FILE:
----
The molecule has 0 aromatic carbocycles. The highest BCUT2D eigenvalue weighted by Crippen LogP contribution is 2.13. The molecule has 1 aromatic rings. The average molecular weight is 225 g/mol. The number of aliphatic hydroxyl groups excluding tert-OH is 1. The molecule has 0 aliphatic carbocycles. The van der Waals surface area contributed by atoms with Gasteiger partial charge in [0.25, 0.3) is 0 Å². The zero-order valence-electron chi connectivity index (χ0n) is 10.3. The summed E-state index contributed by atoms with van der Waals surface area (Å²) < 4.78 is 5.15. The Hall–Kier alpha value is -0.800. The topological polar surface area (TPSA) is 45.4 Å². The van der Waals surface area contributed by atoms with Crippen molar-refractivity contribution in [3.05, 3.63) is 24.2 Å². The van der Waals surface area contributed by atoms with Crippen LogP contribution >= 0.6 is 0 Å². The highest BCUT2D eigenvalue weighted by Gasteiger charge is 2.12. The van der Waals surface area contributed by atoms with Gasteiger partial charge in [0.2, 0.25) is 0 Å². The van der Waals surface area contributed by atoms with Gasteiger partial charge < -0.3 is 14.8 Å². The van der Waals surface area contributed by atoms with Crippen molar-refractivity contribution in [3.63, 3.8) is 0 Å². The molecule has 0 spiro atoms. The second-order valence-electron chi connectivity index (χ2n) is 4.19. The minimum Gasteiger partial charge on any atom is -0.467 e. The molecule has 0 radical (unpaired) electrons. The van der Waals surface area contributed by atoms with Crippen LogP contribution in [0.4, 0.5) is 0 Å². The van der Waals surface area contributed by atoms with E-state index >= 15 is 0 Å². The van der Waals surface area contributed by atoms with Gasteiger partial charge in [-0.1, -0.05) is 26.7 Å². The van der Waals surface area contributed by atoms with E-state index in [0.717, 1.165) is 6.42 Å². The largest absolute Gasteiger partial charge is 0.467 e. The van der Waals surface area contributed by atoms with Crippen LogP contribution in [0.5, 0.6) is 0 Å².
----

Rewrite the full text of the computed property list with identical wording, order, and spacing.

The molecule has 0 aromatic carbocycles. The highest BCUT2D eigenvalue weighted by Crippen LogP contribution is 2.13. The molecule has 1 aromatic rings. The average molecular weight is 225 g/mol. The number of aliphatic hydroxyl groups excluding tert-OH is 1. The molecule has 0 aliphatic carbocycles. The van der Waals surface area contributed by atoms with Gasteiger partial charge in [0.25, 0.3) is 0 Å². The zero-order valence-electron chi connectivity index (χ0n) is 10.3. The summed E-state index contributed by atoms with van der Waals surface area (Å²) < 4.78 is 5.15. The Hall–Kier alpha value is -0.800. The topological polar surface area (TPSA) is 45.4 Å². The van der Waals surface area contributed by atoms with Crippen molar-refractivity contribution in [3.05, 3.63) is 24.2 Å². The van der Waals surface area contributed by atoms with Crippen LogP contribution >= 0.6 is 0 Å². The highest BCUT2D eigenvalue weighted by Gasteiger charge is 2.12. The van der Waals surface area contributed by atoms with Gasteiger partial charge in [0.2, 0.25) is 0 Å². The van der Waals surface area contributed by atoms with Gasteiger partial charge < -0.3 is 14.8 Å². The van der Waals surface area contributed by atoms with Crippen molar-refractivity contribution in [3.63, 3.8) is 0 Å². The molecule has 0 spiro atoms. The second-order valence-electron chi connectivity index (χ2n) is 4.19. The minimum Gasteiger partial charge on any atom is -0.467 e. The molecule has 0 radical (unpaired) electrons. The van der Waals surface area contributed by atoms with Crippen LogP contribution in [0.4, 0.5) is 0 Å². The van der Waals surface area contributed by atoms with E-state index >= 15 is 0 Å². The van der Waals surface area contributed by atoms with Gasteiger partial charge in [-0.1, -0.05) is 26.7 Å². The van der Waals surface area contributed by atoms with E-state index in [0.717, 1.165) is 6.42 Å². The largest absolute Gasteiger partial charge is 0.467 e. The van der Waals surface area contributed by atoms with Crippen LogP contribution in [0.5, 0.6) is 0 Å².